After the September 11 attacks, the airspace over our nation’s capital became some of the most highly restricted in the world. The Federal Aviation Administration and the Department of Homeland Security together established concentric no-fly areas around Washington D.C. The outer ring of this boundary, known as the Air Defense Identification Zone (ADIZ) requires any aircraft entering the space to identify themselves. Within that zone exists a smaller area of 15 nautical miles around Reagan International Airport called the Flight Restricted Zone (FRZ). They don’t mess around in that FRZ, either. In 2005, the pilot of a Cessna 150 aircraft was just five miles from the White House before it was greeted by the sight of an F-16 fighter jet dropping flares in its field of vision to send a signal it had wandered into unfriendly skies. Oops.

7. Camp David // Thurmont, Maryland

Jim Watson/AFP/Getty Images

Restriction: Surface to 5000 feet above Mean Sea Level.

Countless photographs of U.S. presidents in windbreakers have been taken at Naval Support Facility Thurmont, better known as Camp David, a presidential retreat and meeting place going back to Franklin D. Roosevelt. The compound has frequently played host to presidents’ families and visiting dignitaries, and numerous high-profile pacts have been struck at the retreat over the years, including the Camp David Accords, a peace deal between Egypt and Israel brokered in 1979 by President Jimmy Carter. Due to the high-profile nature of the visitors and activities at Camp David, the airspace above the private compound has a three-mile no-fly zone around it.

8. Kennedy Space Center // Merritt Island, Florida

NASA via Getty Images

Restriction: surface to 5000 feet above Mean Sea Level, adjustable to unlimited with notice.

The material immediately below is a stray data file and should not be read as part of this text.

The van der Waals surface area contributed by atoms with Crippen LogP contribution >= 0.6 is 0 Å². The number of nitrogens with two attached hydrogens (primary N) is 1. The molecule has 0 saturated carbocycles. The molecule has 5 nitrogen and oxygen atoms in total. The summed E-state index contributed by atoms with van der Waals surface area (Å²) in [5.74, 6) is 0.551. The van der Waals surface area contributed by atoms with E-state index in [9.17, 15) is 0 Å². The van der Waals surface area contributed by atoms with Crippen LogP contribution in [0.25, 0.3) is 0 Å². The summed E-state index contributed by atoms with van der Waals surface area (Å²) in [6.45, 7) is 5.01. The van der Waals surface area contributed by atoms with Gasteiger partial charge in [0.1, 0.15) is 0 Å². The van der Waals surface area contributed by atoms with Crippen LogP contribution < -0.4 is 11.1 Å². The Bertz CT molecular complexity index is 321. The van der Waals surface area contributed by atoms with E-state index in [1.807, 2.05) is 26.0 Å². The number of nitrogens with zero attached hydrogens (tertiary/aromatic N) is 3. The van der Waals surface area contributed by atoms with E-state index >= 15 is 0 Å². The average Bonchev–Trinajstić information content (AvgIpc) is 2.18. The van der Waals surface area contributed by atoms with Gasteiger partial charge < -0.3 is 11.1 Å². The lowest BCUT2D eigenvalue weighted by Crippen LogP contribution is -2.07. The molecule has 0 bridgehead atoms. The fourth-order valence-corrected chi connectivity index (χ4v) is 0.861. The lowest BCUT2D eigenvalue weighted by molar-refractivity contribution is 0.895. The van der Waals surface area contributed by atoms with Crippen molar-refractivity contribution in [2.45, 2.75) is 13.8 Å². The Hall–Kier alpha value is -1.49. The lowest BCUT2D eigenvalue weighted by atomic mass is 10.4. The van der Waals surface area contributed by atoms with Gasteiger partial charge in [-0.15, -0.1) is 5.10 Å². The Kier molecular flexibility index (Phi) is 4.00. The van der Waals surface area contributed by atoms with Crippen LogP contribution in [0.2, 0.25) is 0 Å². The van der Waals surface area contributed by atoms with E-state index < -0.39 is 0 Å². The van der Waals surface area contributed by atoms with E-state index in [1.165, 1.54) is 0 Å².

Florida’s “Space Coast” is a popular spot for space fans to see a rocket launch, but the only view you’re going to get is from the ground. Merritt Island houses NASA’s Kennedy Space Center and Cape Canaveral Air Force Station. Due to military and NASA activities on and around the island, airspace around the island is restricted to all civilian and commercial air traffic.

9. Area 51

Restriction: Surface to Unlimited.

Located in the western United States desert is the fabled Area 51. Its precise location is either in Nellis Air Force Range in Nevada or Edwards Air Force Base in California, but airspace above the general area is restricted to all aircraft, military and civilian. (Cue The X-Files theme.) Area 51 became the stuff of legend after the so-called Roswell Incident, and is allegedly where a recovered alien space ship was stored after crashing in New Mexico in 1947, spawning legions of alien enthusiasts. The Air Force says it uses the area to test new military technology, and declassified documents from 2013 revealed that the U-2 Spy Plane Program in the 1950s and '60s was worked on at the base. The spot of nearly empty desert boasts air space that's more restricted than that of the nation's capital.

10. Boundary Waters Canoe Area Wilderness // Northern Minnesota

iStock

Restriction: Surface to 4000 feet.

This million-acre expanse of pristine wilderness runs 199 miles along the Canadian border. The area’s nearly 1200 lakes, dramatic views of glacier-carved canyons, and untrammeled natural beauty make it a paradise for outdoor adventurers. President Harry Truman established the no-fly zone over the area back in 1948 and we thank him for it.